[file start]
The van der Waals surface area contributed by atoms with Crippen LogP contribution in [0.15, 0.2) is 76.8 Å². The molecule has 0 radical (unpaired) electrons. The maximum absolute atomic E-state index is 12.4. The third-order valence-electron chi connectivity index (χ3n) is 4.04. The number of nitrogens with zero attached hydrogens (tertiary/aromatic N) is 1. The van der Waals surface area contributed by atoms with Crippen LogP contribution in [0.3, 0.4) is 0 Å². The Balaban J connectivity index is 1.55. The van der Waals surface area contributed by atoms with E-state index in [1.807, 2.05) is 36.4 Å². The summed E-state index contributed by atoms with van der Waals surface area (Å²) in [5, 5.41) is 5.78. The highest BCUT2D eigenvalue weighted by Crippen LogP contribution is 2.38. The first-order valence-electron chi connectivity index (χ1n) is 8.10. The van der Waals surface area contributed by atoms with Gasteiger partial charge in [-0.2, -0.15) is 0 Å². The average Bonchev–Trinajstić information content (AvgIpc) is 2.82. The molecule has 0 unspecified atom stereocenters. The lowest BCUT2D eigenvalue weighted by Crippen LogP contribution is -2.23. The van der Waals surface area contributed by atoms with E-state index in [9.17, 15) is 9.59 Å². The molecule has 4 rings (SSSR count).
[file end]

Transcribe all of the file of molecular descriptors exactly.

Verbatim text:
The van der Waals surface area contributed by atoms with Crippen LogP contribution in [0.15, 0.2) is 76.8 Å². The molecule has 0 radical (unpaired) electrons. The maximum absolute atomic E-state index is 12.4. The third-order valence-electron chi connectivity index (χ3n) is 4.04. The number of nitrogens with zero attached hydrogens (tertiary/aromatic N) is 1. The van der Waals surface area contributed by atoms with Crippen LogP contribution in [0.3, 0.4) is 0 Å². The Balaban J connectivity index is 1.55. The van der Waals surface area contributed by atoms with E-state index in [1.807, 2.05) is 36.4 Å². The summed E-state index contributed by atoms with van der Waals surface area (Å²) in [5, 5.41) is 5.78. The highest BCUT2D eigenvalue weighted by Crippen LogP contribution is 2.38. The first-order valence-electron chi connectivity index (χ1n) is 8.10. The van der Waals surface area contributed by atoms with Gasteiger partial charge in [-0.2, -0.15) is 0 Å². The average Bonchev–Trinajstić information content (AvgIpc) is 2.82. The molecule has 0 unspecified atom stereocenters. The lowest BCUT2D eigenvalue weighted by Crippen LogP contribution is -2.23. The van der Waals surface area contributed by atoms with E-state index in [9.17, 15) is 9.59 Å². The molecule has 4 rings (SSSR count).